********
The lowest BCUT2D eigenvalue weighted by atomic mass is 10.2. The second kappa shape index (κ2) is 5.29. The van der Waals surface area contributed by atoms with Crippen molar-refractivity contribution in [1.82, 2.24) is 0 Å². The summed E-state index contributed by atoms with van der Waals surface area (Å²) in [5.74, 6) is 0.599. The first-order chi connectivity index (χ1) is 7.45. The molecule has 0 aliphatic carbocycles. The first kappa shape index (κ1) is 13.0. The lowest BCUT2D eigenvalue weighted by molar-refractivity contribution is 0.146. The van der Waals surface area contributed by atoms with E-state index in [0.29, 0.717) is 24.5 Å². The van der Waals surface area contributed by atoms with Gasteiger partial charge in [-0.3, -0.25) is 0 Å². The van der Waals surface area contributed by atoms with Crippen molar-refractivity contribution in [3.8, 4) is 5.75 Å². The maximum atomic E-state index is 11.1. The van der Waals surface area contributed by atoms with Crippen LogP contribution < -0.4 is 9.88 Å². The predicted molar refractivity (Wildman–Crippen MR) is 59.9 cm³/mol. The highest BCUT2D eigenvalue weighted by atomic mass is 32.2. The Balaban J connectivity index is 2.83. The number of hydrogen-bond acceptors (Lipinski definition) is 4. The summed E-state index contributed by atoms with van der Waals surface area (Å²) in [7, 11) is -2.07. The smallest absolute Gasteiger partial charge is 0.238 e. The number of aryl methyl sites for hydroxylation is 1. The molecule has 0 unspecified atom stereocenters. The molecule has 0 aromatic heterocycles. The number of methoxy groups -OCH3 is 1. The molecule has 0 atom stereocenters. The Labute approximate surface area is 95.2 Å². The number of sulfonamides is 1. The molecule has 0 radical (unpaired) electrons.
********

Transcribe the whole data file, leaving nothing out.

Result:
The lowest BCUT2D eigenvalue weighted by atomic mass is 10.2. The second kappa shape index (κ2) is 5.29. The van der Waals surface area contributed by atoms with Crippen molar-refractivity contribution in [1.82, 2.24) is 0 Å². The summed E-state index contributed by atoms with van der Waals surface area (Å²) in [5.74, 6) is 0.599. The first-order chi connectivity index (χ1) is 7.45. The molecule has 0 aliphatic carbocycles. The first kappa shape index (κ1) is 13.0. The lowest BCUT2D eigenvalue weighted by molar-refractivity contribution is 0.146. The van der Waals surface area contributed by atoms with E-state index in [0.29, 0.717) is 24.5 Å². The van der Waals surface area contributed by atoms with Gasteiger partial charge in [-0.3, -0.25) is 0 Å². The van der Waals surface area contributed by atoms with Crippen molar-refractivity contribution in [3.8, 4) is 5.75 Å². The maximum atomic E-state index is 11.1. The van der Waals surface area contributed by atoms with Crippen LogP contribution < -0.4 is 9.88 Å². The predicted molar refractivity (Wildman–Crippen MR) is 59.9 cm³/mol. The highest BCUT2D eigenvalue weighted by atomic mass is 32.2. The Balaban J connectivity index is 2.83. The number of hydrogen-bond acceptors (Lipinski definition) is 4. The summed E-state index contributed by atoms with van der Waals surface area (Å²) in [7, 11) is -2.07. The smallest absolute Gasteiger partial charge is 0.238 e. The number of aryl methyl sites for hydroxylation is 1. The molecule has 0 unspecified atom stereocenters. The molecule has 0 aromatic heterocycles. The number of methoxy groups -OCH3 is 1. The molecule has 0 atom stereocenters. The Labute approximate surface area is 95.2 Å². The number of sulfonamides is 1. The molecule has 0 radical (unpaired) electrons.